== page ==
Re: I love to hunt the local ethnic grocery stores for henna powder.
Posted by Paul Cerra on June 25, 2002 at 16:34:11:
In reply to: I love to hunt the local ethnic grocery stores for henna powder. posted by Faery Ring on June 24, 2002 at 23:21:03:: I do enjoy the shopping experience and perusing the exotic spices
I enjoy this too... but finding henna this way is, for me, much too
hit-or-miss. I live in the San Francisco Bay Area where we have a
very large Indo-American community, not to mention a large population
of folks who hail from the Middle East. In short, there are COUNTLESS
ethnic stores here. Several communities here have more movie screens
showing Hindi language films than English language movies. So I
thought I was perfectly positioned to find good henna locally.
But I've discovered that the henna on my local store shelves is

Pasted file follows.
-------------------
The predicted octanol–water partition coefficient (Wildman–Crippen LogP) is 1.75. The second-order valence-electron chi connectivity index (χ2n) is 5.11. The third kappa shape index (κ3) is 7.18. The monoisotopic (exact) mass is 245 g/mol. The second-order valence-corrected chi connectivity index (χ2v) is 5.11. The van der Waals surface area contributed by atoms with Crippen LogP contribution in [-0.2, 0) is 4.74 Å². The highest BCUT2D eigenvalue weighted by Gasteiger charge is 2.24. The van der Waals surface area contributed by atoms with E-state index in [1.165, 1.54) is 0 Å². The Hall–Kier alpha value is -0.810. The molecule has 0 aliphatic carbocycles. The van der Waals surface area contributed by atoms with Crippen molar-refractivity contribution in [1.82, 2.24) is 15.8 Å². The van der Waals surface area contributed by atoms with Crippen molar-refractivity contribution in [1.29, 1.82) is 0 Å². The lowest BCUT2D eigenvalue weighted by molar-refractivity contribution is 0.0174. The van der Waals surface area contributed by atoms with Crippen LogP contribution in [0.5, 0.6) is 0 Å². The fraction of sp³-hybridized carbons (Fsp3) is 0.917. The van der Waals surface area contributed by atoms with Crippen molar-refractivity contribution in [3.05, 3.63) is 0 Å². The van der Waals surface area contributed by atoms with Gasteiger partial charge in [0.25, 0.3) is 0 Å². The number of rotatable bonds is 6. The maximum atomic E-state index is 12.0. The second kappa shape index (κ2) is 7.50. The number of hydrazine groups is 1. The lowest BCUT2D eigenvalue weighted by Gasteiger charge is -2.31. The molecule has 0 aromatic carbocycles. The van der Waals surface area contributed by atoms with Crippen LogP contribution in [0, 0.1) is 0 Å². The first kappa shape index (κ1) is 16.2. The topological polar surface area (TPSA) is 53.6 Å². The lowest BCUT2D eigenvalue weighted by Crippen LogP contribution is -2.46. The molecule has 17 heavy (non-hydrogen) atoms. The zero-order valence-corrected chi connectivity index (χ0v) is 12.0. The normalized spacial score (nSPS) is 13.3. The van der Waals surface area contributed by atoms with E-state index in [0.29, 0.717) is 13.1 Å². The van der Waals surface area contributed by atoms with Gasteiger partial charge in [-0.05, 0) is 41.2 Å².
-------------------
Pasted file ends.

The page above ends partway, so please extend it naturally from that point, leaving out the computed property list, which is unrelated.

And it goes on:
usually in dusty boxes, showing how long it's been sitting there.
When I've asked for fresh henna, I've been told "it is fresh!" or "we
just got that shipment in last week." But I think the feeble results
speak for themselves. Early on, I also tried one of the tattoo shops
up in Berkeley, where I bought a henna kit. This henna was one of the
unknown brands in my original post. Without terps, it was terrible;
with terps, it gave a decent stain... but it still rates well below
any of everydayhenna.com's powders.
Believe me, I'd love to be able to support my local merchants. You
know... maybe I've just had bad luck. So with this in mind, last
night I checked out the Indian store next to my local pet store. The
Indian store had the usual dusty boxes of henna on the shelf. On the
bottom of the boxes (I checked all 5 of 'em), they
said: "Manufactured in Sobat City, December 1998." I mentioned this
to the clerk. She shrugged. I shrugged too, and walked out with
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